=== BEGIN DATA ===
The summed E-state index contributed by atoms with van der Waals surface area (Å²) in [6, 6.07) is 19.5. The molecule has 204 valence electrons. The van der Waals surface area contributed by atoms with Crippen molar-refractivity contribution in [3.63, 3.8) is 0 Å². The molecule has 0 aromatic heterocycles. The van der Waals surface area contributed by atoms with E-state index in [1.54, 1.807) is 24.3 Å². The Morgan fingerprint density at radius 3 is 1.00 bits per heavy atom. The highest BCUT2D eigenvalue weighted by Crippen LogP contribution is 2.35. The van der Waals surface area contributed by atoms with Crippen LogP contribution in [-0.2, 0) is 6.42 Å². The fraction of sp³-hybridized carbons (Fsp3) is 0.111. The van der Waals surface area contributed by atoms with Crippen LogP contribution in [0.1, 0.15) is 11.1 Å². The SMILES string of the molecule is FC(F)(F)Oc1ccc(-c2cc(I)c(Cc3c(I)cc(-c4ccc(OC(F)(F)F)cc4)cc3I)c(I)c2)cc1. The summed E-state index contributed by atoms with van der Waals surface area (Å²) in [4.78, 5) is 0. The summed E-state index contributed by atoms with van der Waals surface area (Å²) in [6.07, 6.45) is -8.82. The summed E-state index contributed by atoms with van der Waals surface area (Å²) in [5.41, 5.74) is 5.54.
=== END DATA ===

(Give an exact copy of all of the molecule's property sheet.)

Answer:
The summed E-state index contributed by atoms with van der Waals surface area (Å²) in [6, 6.07) is 19.5. The molecule has 204 valence electrons. The van der Waals surface area contributed by atoms with Crippen molar-refractivity contribution in [3.63, 3.8) is 0 Å². The molecule has 0 aromatic heterocycles. The van der Waals surface area contributed by atoms with E-state index in [1.54, 1.807) is 24.3 Å². The Morgan fingerprint density at radius 3 is 1.00 bits per heavy atom. The highest BCUT2D eigenvalue weighted by Crippen LogP contribution is 2.35. The van der Waals surface area contributed by atoms with Crippen LogP contribution in [-0.2, 0) is 6.42 Å². The fraction of sp³-hybridized carbons (Fsp3) is 0.111. The van der Waals surface area contributed by atoms with Crippen LogP contribution in [0.1, 0.15) is 11.1 Å². The SMILES string of the molecule is FC(F)(F)Oc1ccc(-c2cc(I)c(Cc3c(I)cc(-c4ccc(OC(F)(F)F)cc4)cc3I)c(I)c2)cc1. The summed E-state index contributed by atoms with van der Waals surface area (Å²) in [4.78, 5) is 0. The summed E-state index contributed by atoms with van der Waals surface area (Å²) in [6.07, 6.45) is -8.82. The summed E-state index contributed by atoms with van der Waals surface area (Å²) in [5.41, 5.74) is 5.54.